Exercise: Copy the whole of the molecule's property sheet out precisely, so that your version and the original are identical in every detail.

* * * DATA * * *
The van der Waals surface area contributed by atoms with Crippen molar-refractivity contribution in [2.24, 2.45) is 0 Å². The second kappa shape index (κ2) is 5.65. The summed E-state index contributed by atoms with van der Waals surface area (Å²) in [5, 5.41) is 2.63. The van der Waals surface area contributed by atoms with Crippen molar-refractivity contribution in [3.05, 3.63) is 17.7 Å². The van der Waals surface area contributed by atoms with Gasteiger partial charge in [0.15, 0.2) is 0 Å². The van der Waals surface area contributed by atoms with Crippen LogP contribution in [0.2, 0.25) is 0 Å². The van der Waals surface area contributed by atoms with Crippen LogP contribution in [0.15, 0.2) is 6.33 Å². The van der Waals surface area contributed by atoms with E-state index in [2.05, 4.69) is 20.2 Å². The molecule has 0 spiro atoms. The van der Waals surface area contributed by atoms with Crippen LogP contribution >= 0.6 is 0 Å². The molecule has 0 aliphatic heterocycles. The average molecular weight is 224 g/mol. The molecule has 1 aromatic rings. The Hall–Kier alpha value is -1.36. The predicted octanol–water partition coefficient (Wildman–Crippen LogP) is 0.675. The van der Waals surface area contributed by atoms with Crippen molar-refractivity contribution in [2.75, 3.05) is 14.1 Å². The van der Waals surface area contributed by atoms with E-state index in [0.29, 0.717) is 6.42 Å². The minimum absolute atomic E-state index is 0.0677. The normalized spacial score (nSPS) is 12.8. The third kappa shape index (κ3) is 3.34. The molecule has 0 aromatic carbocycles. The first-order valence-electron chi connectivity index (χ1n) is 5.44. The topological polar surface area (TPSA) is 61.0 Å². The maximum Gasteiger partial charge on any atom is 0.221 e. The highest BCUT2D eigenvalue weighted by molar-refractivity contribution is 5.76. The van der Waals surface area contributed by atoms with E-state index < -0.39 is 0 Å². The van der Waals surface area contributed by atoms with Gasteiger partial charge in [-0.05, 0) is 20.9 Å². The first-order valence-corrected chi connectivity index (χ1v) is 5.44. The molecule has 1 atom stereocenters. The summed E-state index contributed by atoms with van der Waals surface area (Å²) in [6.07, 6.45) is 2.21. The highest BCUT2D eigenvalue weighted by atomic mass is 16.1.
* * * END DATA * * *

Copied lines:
The van der Waals surface area contributed by atoms with Crippen molar-refractivity contribution in [2.24, 2.45) is 0 Å². The second kappa shape index (κ2) is 5.65. The summed E-state index contributed by atoms with van der Waals surface area (Å²) in [5, 5.41) is 2.63. The van der Waals surface area contributed by atoms with Crippen molar-refractivity contribution in [3.05, 3.63) is 17.7 Å². The van der Waals surface area contributed by atoms with Gasteiger partial charge in [0.15, 0.2) is 0 Å². The van der Waals surface area contributed by atoms with Crippen LogP contribution in [0.2, 0.25) is 0 Å². The van der Waals surface area contributed by atoms with Crippen LogP contribution in [0.15, 0.2) is 6.33 Å². The van der Waals surface area contributed by atoms with E-state index in [2.05, 4.69) is 20.2 Å². The molecule has 0 spiro atoms. The van der Waals surface area contributed by atoms with Crippen LogP contribution >= 0.6 is 0 Å². The molecule has 0 aliphatic heterocycles. The average molecular weight is 224 g/mol. The molecule has 1 aromatic rings. The Hall–Kier alpha value is -1.36. The predicted octanol–water partition coefficient (Wildman–Crippen LogP) is 0.675. The van der Waals surface area contributed by atoms with Crippen molar-refractivity contribution in [2.75, 3.05) is 14.1 Å². The van der Waals surface area contributed by atoms with E-state index in [0.29, 0.717) is 6.42 Å². The minimum absolute atomic E-state index is 0.0677. The normalized spacial score (nSPS) is 12.8. The third kappa shape index (κ3) is 3.34. The molecule has 0 aromatic carbocycles. The first-order valence-electron chi connectivity index (χ1n) is 5.44. The topological polar surface area (TPSA) is 61.0 Å². The maximum Gasteiger partial charge on any atom is 0.221 e. The highest BCUT2D eigenvalue weighted by molar-refractivity contribution is 5.76. The van der Waals surface area contributed by atoms with E-state index < -0.39 is 0 Å². The van der Waals surface area contributed by atoms with Gasteiger partial charge in [-0.05, 0) is 20.9 Å². The first-order valence-corrected chi connectivity index (χ1v) is 5.44. The molecule has 1 atom stereocenters. The summed E-state index contributed by atoms with van der Waals surface area (Å²) in [6.07, 6.45) is 2.21. The highest BCUT2D eigenvalue weighted by atomic mass is 16.1.